Perhaps I should just compose a list of all the music I’m listening to manage my fear and grief, because New Orleans is so much about sounds, as much as it is about images. But the list isn’t surprising: the Nevilles, Dr. John, Professor Longhair. Except for one: an obscure young cat from suburban Detroit, who ended up for a while in “Nahlins”: Dan Kahn does folk blues with a bite, and “Terrebone Parish,” the opening track on his self-produced CD River Mouth, is all about murder and hurricanes. It’s an eerie and musty soundtrack, a song as haunting and humid as the weather. (Check back next week, as I am trying to post an MP3 of this amazing song).

Kahn sings lines about the past that should have been written today: “everybody’s waiting around for the water to rise to the edge of the sky and the rain to come tumblin, tumblin on down”; “it was deep in the hurricane month . . .”; “those rumors they spread like malaria”; “but you can’t tell a Cajun, just to move off to Houston”; “you can take all the dreams . . . and you can wash them away just like Hurricane Andrew washed trailers away from their lots.”

Perhaps I can list each person I know from this city and check off the names of those I can confirm are safe. Most of my people had the means to get out. Mostly they are white, and in perspective, they have privilege compared to those now trapped in the Superdome, in attics, and on rooftops. (Or shipped like livestock to Texas, or lost in the streets, fighting for their lives, or worse). On Tuesday, I carried Mardi Gras beads with me wherever I went, fondling them in my pocket as a ritual and reminder.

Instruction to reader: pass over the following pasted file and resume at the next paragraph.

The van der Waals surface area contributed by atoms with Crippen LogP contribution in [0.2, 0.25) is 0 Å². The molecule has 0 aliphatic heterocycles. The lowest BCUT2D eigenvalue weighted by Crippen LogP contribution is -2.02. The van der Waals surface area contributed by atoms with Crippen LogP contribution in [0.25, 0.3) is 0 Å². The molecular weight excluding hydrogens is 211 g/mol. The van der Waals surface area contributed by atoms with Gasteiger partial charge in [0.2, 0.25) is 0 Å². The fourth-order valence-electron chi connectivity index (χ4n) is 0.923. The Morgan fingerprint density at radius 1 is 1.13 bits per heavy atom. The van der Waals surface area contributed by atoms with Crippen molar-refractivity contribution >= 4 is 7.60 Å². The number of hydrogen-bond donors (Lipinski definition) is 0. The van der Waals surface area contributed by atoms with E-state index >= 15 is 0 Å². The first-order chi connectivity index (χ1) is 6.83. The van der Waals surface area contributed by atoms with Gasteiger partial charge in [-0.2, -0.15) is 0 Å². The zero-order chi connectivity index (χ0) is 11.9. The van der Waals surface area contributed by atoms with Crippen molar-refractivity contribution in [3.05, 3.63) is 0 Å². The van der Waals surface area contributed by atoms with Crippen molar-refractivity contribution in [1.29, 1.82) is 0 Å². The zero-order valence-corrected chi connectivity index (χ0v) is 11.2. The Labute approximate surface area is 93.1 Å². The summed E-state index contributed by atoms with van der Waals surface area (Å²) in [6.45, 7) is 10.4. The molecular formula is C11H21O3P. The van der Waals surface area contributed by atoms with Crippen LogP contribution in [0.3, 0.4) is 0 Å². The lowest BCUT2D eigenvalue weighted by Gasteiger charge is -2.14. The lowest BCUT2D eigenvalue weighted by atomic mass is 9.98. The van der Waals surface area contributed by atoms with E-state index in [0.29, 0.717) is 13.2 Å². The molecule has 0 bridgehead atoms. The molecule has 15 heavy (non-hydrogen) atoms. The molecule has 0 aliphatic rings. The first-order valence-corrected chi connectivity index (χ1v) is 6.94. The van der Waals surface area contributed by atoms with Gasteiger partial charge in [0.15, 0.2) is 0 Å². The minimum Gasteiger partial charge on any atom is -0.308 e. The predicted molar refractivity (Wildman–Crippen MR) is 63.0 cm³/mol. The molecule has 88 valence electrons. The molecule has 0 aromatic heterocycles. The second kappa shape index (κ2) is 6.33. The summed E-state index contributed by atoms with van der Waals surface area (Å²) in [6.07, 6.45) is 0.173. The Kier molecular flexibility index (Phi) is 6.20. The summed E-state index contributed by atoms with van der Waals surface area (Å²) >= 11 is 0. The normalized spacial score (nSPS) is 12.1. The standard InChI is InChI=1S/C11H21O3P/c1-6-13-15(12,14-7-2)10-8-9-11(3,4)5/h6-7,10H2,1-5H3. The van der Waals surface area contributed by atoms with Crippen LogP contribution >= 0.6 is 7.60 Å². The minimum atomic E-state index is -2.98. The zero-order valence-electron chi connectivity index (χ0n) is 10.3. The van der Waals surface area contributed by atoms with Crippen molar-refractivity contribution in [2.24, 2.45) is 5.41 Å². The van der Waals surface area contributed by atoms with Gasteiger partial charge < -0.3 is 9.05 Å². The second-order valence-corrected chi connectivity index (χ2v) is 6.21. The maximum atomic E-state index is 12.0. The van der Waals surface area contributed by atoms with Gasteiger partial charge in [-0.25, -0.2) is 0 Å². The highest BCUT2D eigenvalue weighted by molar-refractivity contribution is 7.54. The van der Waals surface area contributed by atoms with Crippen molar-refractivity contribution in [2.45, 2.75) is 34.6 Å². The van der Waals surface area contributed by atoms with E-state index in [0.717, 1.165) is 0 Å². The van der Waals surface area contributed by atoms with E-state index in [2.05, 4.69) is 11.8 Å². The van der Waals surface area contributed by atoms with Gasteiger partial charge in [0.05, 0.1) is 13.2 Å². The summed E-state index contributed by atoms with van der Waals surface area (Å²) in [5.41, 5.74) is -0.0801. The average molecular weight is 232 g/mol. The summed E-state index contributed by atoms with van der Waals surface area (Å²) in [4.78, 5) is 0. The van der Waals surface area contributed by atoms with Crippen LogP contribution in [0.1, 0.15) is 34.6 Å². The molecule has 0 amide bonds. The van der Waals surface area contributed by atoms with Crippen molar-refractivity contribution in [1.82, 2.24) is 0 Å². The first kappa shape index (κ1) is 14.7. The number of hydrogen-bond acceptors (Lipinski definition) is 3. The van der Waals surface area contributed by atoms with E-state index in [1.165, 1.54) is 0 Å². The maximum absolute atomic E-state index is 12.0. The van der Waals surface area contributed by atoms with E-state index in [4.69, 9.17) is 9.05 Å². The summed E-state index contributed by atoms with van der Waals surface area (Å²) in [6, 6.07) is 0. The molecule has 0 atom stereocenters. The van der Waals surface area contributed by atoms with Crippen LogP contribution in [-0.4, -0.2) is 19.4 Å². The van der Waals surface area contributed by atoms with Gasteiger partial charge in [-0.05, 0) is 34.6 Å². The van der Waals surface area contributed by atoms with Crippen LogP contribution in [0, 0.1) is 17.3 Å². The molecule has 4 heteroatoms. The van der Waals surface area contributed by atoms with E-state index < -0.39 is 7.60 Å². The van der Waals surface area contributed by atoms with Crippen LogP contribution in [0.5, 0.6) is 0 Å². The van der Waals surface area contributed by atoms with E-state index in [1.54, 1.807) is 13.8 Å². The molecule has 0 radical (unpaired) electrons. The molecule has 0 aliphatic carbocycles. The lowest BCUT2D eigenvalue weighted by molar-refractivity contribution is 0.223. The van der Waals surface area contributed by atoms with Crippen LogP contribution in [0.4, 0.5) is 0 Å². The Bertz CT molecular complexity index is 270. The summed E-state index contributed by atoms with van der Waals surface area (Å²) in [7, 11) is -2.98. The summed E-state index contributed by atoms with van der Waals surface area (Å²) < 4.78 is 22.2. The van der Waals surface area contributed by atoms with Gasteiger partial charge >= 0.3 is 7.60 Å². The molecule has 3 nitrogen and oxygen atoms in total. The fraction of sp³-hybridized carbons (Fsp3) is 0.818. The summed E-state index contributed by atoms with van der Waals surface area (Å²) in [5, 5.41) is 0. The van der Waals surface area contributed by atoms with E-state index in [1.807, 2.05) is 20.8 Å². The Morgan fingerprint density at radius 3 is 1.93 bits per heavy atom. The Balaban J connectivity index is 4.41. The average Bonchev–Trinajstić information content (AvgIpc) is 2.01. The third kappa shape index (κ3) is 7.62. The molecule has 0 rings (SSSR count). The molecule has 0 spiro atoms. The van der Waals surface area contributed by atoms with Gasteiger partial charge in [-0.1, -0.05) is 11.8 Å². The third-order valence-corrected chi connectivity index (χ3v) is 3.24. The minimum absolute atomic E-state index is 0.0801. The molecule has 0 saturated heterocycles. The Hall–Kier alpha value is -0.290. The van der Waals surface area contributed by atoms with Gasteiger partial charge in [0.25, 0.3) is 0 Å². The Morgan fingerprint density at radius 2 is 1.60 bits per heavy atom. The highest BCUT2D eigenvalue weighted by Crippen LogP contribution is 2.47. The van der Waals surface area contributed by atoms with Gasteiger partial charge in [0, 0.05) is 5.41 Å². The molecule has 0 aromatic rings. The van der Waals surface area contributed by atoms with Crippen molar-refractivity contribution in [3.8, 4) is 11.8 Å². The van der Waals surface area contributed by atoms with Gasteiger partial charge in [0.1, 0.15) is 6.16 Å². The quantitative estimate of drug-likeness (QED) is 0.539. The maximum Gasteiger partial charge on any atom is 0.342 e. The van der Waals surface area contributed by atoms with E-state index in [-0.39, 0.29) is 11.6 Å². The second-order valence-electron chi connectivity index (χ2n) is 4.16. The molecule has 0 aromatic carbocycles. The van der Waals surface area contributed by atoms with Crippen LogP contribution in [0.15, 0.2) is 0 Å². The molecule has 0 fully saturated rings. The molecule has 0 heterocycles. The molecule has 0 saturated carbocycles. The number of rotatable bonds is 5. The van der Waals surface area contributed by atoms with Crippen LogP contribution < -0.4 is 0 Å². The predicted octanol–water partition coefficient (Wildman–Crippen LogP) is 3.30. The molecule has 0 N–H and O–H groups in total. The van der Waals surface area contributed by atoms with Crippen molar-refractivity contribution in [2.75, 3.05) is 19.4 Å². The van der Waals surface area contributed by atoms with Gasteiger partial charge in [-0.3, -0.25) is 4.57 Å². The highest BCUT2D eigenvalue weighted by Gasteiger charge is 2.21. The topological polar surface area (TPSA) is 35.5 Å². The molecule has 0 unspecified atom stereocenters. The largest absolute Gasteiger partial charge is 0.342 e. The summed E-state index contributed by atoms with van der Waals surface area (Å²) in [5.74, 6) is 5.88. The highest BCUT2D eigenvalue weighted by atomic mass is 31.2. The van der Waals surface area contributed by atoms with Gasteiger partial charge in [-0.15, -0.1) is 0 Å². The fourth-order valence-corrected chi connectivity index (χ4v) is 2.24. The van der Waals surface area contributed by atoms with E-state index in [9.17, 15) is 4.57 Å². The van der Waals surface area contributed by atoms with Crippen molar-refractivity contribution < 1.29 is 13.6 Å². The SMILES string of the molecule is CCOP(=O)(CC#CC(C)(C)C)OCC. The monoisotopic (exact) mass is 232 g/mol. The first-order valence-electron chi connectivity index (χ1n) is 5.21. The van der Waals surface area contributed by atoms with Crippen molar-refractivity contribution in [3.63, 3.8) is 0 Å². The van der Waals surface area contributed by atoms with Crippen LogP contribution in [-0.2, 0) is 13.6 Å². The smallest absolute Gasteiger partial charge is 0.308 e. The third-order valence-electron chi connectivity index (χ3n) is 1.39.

While memories of some cities fade, mine of New Orleans remain vivid. It’s this tangible template of lingering thoughts, scrolling across the canvas of my mind like fragments of celluloid, like the bad dreams of youth. This recurring return, it comforts as it haunts you. You might be just as scared that it may never come back. How much of this city will never come back?

Sunday night and Monday morning, as the opportunistic media horror story began to mount, I thought, this is really over-the-top. Yet worse: the tones of apology and relief at first, on Monday: “not the doomsday scenario some expected.” That’s something easier for pundits with their lives in tact to say. Tell that to the homeless! Define doomsday, define biblical proportion, define economic crisis, define natural disaster, define catastrophe, define heroism. Define these things, and we’ve defined humanity. What is "history" but a winding narrative of death and drama and human folly?

But now, as we realize the real impact of it all, I doubt it possible to exaggerate. Witnesses describe communities on the coast as “not severely damaged” but “simply, not there.”

And as a writer, I have overcome some cynicism of my early media critique, gaining some respect for the poets of the satellite dish, for the prophets of the cable news network, even with their manufactured tears and emotions on auction to secure elevated ratings. When the obscenity of reality TV tweaks it up another notch each day, there’s nothing like a genuine disaster to redefine destruction and keep the spectacle in perspective.